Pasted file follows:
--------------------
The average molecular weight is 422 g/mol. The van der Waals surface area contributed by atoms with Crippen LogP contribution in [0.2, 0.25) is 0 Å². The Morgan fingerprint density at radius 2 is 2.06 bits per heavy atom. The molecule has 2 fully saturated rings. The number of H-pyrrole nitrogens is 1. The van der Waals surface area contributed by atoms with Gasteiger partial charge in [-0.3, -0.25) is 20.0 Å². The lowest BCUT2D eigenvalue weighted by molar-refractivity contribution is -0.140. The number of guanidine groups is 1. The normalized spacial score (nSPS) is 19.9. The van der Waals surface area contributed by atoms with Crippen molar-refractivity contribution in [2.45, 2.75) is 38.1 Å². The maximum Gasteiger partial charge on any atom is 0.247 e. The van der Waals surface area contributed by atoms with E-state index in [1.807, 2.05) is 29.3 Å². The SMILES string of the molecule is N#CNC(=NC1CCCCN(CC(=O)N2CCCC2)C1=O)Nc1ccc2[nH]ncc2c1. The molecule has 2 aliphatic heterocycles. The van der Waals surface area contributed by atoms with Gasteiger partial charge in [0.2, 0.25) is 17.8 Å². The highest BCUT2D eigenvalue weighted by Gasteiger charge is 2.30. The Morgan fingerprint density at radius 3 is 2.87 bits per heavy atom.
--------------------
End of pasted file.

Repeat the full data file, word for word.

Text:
The average molecular weight is 422 g/mol. The van der Waals surface area contributed by atoms with Crippen LogP contribution in [0.2, 0.25) is 0 Å². The Morgan fingerprint density at radius 2 is 2.06 bits per heavy atom. The molecule has 2 fully saturated rings. The number of H-pyrrole nitrogens is 1. The van der Waals surface area contributed by atoms with Gasteiger partial charge in [-0.3, -0.25) is 20.0 Å². The lowest BCUT2D eigenvalue weighted by molar-refractivity contribution is -0.140. The number of guanidine groups is 1. The normalized spacial score (nSPS) is 19.9. The van der Waals surface area contributed by atoms with Crippen molar-refractivity contribution in [2.45, 2.75) is 38.1 Å². The maximum Gasteiger partial charge on any atom is 0.247 e. The van der Waals surface area contributed by atoms with E-state index in [1.807, 2.05) is 29.3 Å². The SMILES string of the molecule is N#CNC(=NC1CCCCN(CC(=O)N2CCCC2)C1=O)Nc1ccc2[nH]ncc2c1. The molecule has 2 aliphatic heterocycles. The van der Waals surface area contributed by atoms with Gasteiger partial charge in [0.2, 0.25) is 17.8 Å². The highest BCUT2D eigenvalue weighted by Gasteiger charge is 2.30. The Morgan fingerprint density at radius 3 is 2.87 bits per heavy atom.